Patients who are more predisposed to developing Wilson’s Temperature Syndrome tend to have more subtle courses. The symptoms tend to show up earlier in life, and with comparatively mild provocations. Sometimes they have Wilson’s Temperature Syndrome even from birth (birth can be quite traumatic). Their symptoms are often less dramatic in onset. And although they will often worsen with stresses, they tend not to be as dramatically precipitated by stressful events as they are in patients who are less predisposed to Wilson’s Temperature Syndrome . Sometimes, patients with a predisposition for Wilson’s Temperature Syndrome might develop the condition at the age of 7 or 8 after they have their tonsils removed, when they start junior high school, after changing to a new school, after moving to a new town at age 5, and/or when there was any family discord in the patient’s home such as divorce (which is not mild, of course, but often occurs early in a person’s life). These patients frequently comment that they are not sure what it feels like to be normal, and they probably don’t. Their symptoms sometimes increase in number gradually over the years, rather than all at the same time.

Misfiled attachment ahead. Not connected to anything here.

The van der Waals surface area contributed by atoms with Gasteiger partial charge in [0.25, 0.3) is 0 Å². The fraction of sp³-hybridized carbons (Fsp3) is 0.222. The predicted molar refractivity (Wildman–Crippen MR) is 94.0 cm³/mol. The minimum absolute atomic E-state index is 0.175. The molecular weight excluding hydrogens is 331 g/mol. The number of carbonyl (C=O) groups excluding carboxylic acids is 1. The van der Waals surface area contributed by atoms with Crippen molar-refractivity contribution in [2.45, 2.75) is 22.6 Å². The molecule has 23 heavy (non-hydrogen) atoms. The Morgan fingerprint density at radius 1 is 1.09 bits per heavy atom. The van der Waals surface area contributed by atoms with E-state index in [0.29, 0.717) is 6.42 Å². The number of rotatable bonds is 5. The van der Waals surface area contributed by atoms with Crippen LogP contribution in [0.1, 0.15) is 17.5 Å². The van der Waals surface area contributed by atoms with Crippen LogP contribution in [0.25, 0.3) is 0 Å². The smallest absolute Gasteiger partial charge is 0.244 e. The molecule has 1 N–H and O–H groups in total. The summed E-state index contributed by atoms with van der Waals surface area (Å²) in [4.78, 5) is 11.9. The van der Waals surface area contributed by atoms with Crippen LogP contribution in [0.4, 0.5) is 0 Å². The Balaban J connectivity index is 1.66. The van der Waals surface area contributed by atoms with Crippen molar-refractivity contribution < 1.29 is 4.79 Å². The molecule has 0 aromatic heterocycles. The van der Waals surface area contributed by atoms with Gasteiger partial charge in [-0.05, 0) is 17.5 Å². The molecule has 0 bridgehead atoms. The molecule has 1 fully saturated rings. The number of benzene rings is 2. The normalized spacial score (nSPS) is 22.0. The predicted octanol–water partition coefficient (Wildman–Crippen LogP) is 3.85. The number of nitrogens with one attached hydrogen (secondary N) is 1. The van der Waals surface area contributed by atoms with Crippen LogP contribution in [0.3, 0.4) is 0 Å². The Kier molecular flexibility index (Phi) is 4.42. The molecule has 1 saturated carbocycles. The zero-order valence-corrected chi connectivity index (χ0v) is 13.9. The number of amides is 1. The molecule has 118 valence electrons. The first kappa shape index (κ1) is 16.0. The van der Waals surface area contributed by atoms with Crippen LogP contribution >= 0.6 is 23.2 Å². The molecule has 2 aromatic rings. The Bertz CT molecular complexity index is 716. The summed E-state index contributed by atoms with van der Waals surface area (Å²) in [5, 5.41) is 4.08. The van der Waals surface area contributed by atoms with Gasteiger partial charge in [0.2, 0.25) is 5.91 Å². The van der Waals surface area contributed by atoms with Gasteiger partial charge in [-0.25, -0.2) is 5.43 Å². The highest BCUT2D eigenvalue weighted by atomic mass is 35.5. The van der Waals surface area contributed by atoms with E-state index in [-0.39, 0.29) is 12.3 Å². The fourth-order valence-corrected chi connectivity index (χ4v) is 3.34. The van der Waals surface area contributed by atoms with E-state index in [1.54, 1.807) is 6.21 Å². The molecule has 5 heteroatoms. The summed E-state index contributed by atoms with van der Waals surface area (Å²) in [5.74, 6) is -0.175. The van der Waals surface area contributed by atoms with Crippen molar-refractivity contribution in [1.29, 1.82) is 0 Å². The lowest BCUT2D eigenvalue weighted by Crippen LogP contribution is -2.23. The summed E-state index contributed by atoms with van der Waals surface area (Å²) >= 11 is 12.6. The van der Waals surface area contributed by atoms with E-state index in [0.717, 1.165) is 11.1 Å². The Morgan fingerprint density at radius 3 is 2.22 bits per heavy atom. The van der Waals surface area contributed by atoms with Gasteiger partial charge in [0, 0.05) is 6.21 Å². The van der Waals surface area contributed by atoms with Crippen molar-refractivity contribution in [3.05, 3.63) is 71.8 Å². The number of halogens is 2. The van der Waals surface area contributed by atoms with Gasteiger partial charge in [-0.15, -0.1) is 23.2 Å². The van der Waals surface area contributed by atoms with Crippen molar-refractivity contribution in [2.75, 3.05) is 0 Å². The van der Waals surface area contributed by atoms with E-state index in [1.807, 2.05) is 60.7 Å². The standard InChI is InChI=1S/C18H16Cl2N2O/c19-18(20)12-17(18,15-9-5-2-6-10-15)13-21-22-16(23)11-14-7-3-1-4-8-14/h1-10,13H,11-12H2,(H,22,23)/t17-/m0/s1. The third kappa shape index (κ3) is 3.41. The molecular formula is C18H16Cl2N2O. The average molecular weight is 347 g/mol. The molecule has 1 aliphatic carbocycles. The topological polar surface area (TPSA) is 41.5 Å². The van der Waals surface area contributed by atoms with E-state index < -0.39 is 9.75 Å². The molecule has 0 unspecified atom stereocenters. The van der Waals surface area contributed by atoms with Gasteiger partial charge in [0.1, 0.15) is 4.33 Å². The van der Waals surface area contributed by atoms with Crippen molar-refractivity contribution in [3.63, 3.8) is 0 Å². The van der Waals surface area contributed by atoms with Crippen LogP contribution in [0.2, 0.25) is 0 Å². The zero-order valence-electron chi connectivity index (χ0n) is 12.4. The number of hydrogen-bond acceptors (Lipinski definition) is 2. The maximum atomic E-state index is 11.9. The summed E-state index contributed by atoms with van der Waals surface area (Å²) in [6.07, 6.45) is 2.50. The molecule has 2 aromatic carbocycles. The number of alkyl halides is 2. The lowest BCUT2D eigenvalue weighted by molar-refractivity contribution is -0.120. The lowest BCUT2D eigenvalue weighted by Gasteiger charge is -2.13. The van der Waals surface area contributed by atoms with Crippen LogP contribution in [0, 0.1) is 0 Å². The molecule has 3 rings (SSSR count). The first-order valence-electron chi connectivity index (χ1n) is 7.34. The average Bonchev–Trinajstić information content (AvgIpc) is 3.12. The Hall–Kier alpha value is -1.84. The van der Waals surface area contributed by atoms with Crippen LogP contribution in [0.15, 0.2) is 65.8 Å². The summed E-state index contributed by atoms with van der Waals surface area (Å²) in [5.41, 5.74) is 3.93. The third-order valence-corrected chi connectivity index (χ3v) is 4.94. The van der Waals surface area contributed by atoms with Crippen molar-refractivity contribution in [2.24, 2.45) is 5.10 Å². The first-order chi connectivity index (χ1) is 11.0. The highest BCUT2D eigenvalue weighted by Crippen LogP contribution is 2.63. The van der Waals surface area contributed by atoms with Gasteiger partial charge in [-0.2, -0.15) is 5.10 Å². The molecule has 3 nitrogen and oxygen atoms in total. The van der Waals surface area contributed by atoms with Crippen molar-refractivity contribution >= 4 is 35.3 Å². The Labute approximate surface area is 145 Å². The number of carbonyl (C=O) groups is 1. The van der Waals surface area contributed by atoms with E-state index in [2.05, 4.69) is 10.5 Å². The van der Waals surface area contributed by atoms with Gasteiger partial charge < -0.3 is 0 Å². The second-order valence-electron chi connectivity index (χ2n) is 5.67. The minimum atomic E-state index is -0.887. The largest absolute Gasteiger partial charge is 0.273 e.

On the other hand, patients who are less predisposed often have a much more dramatic onset of their symptoms. They usually occur later in life, at least in the late teens or early 20’s, frequently in the 30’s and 40’s, and sometimes in the 50’s or 60’s or older. They may go for 35 years without having any sort of problems whatsoever, then suddenly develop 25 or 30 symptoms coming on together at the same time after a major stress (such as a car accident or divorce), with the symptoms persisting long after the stress has passed. There is frequently a remarkable difference in their quality of life.